The Building Wealth and Health Network: Methods and baseline characteristics from a randomized controlled trial for families with young children participating in temporary assistance for needy families (TANF)

Jing Sun, Falguni Patel, Rachel Kirzner, Nijah Newton-Famous, Constance Owens, Seth L. Welles, Mariana Chilton

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Background: Families with children under age six participating in the Temporary Assistance for Needy Families Program (TANF) must participate in work-related activities for 20 h per week. However, due to financial hardship, poor health, and exposure to violence and adversity, families may experience great difficulty in reaching self-sufficiency. The purpose of this report is to describe study design and baseline findings of a trauma-informed financial empowerment and peer support intervention meant to mitigate these hardships. Methods: We conducted a randomized controlled trial of a 28-week intervention called Building Wealth and Health Network to improve financial security and maternal and child health among caregivers participating in TANF. Participants, recruited from County Assistance offices in Philadelphia, PA, were randomized into two intervention groups (partial and full) and one control group. Participants completed questionnaires at baseline to assess career readiness, economic hardship, health and wellbeing, exposure to adversity and violence, and interaction with criminal justice systems. Results: Baseline characteristics demonstrate that among 103 participants, there were no significant differences by group. Mean age of participants was 25 years, and youngest child was 30 months. The majority of participants were women (94.2 %), never married (83.5 %), unemployed (94.2 %), and without a bank account (66.0 %). Many reported economic hardship (32.0 % very low household food secure, 65.0 % housing insecure, and 31.1 % severe energy insecure), and depression (57.3 %). Exposure to adversity was prevalent, where 38.8 % reported four or more Adverse Childhood Experiences including abuse, neglect and household dysfunction. In terms of community violence, 64.7 % saw a seriously wounded person after an incident of violence, and 27.2 % had seen someone killed. Finally, 14.6 % spent time in an adult correctional institution, and 48.5 % of the fathers of the youngest child spent time in prison. Conclusions: Baseline findings demonstrate that caregivers participating in TANF have suffered significant childhood adversity, adult violence exposure, and poverty-related stressors that can limit workforce success. High prevalence of housing and food insecurity, exposure to adversity, violence and criminal justice systems demands comprehensive programming to support families. Trauma-informed approaches to career readiness such as the Building Wealth and Health Network offer opportunities for potential success in the workforce.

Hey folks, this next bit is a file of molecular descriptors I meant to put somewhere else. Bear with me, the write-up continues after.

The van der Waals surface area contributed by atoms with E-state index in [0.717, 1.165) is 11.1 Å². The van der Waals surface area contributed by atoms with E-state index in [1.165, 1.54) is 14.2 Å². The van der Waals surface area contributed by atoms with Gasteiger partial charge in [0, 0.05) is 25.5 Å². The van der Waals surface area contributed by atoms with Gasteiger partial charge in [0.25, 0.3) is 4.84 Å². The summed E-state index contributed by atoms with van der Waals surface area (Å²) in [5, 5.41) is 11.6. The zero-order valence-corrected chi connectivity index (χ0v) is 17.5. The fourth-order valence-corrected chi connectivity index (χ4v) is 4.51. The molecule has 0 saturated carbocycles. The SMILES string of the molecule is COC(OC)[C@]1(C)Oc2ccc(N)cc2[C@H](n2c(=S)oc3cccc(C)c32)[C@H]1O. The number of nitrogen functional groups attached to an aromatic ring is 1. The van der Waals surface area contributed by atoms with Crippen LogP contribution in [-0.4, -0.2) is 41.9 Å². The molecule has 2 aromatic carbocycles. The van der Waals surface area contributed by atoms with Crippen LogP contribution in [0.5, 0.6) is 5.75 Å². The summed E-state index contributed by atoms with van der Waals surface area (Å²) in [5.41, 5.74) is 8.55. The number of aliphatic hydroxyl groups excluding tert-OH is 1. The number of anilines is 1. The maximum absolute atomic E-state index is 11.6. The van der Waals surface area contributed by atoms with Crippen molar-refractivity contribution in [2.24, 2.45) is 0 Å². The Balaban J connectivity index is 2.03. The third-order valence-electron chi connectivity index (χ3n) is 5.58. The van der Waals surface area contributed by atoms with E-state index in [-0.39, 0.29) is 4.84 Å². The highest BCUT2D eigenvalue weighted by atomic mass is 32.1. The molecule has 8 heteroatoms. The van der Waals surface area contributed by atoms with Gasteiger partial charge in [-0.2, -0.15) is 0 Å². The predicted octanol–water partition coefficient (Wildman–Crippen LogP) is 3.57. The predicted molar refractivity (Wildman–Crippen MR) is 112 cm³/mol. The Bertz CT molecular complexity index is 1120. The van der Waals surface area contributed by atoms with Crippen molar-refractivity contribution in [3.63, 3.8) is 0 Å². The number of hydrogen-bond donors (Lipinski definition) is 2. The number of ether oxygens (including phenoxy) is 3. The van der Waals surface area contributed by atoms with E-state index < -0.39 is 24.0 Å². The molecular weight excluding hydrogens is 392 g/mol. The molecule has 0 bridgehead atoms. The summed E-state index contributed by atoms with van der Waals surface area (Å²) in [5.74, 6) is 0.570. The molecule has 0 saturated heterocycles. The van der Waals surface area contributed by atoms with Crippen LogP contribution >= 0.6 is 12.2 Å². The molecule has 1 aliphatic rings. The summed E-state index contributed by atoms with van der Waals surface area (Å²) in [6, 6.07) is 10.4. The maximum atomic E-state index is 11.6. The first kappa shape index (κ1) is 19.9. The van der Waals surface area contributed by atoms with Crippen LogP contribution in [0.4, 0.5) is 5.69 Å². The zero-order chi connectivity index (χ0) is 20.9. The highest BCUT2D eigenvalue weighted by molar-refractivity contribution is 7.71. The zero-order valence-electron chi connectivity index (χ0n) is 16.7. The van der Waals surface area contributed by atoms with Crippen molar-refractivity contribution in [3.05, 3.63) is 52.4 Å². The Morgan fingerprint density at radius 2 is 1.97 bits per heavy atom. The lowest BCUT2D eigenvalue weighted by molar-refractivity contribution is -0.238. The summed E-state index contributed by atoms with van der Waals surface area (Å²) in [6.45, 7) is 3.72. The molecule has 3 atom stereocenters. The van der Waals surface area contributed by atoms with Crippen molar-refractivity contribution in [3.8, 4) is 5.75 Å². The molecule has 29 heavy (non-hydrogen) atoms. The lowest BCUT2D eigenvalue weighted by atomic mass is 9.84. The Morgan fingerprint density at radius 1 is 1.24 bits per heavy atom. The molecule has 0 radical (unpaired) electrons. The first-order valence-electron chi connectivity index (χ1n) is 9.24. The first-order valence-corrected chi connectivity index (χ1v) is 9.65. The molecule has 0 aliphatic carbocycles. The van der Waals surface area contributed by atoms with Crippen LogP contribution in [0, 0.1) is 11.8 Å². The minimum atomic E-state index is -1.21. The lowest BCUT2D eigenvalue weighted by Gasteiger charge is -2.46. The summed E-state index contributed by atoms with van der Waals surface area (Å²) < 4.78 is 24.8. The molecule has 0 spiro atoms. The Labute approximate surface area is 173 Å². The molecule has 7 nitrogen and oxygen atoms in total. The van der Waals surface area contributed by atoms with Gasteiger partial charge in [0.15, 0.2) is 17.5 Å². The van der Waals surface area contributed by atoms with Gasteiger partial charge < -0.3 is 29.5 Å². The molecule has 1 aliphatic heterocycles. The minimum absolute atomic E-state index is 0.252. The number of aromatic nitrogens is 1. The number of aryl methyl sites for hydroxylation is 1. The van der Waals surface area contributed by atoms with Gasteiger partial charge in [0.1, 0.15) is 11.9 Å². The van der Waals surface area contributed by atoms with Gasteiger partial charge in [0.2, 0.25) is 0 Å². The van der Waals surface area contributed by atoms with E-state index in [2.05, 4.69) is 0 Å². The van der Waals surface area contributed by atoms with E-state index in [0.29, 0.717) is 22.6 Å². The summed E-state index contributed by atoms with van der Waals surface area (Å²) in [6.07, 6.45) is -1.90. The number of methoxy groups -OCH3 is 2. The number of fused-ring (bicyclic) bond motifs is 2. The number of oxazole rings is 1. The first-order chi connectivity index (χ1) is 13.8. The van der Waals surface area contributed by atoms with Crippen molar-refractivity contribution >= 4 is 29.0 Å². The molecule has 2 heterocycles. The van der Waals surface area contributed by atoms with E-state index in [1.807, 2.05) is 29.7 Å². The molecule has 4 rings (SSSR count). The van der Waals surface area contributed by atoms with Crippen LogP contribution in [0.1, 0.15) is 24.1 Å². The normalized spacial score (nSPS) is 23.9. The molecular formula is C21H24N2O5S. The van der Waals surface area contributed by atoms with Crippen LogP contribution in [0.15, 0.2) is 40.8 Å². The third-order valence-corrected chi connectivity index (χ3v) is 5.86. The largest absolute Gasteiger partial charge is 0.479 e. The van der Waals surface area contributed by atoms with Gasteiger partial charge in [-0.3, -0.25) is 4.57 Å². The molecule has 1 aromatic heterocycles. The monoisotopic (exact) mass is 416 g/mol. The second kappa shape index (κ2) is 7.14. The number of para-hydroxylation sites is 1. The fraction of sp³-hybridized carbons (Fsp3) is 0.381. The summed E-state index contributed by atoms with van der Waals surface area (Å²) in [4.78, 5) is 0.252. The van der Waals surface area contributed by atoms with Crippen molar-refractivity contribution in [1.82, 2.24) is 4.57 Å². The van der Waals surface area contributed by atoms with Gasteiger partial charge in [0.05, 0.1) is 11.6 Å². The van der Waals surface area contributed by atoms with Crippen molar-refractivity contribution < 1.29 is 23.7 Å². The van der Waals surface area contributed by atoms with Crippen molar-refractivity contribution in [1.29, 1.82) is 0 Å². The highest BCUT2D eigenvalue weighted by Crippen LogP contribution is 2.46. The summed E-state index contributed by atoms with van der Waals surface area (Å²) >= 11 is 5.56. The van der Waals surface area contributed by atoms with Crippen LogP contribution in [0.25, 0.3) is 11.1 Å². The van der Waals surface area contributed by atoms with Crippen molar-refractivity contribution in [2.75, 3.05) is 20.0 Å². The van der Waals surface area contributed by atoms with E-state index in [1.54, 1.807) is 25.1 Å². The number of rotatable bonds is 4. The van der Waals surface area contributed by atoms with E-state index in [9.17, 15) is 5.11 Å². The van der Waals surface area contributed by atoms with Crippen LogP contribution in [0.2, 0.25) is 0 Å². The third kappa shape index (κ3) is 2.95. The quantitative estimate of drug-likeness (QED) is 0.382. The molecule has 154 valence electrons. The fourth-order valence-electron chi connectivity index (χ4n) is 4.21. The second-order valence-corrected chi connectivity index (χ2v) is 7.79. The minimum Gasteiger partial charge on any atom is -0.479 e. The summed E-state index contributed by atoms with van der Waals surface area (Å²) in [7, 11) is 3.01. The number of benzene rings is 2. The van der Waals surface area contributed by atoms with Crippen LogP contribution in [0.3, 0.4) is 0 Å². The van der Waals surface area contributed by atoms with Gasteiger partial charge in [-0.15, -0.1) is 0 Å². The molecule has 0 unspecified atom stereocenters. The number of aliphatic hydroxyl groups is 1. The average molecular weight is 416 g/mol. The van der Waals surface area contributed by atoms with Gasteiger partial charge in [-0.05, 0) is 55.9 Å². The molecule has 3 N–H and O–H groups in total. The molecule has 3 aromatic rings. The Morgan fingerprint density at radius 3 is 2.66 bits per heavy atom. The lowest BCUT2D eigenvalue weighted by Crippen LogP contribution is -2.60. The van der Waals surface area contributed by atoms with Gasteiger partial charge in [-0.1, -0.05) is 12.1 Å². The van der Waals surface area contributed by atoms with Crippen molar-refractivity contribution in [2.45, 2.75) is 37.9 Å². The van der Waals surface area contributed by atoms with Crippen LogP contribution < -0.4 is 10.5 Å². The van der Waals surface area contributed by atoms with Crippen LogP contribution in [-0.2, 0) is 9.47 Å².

Original languageEnglish (US)
Article number583
JournalBMC Public Health
Issue number1
Publication statusPublished - Jul 16 2016



  • Adverse childhood experiences
  • Assets
  • Depression
  • Food insecurity
  • Poverty
  • Randomized controlled trial
  • TANF
  • Trauma
  • Violence

ASJC Scopus subject areas

  • Public Health, Environmental and Occupational Health

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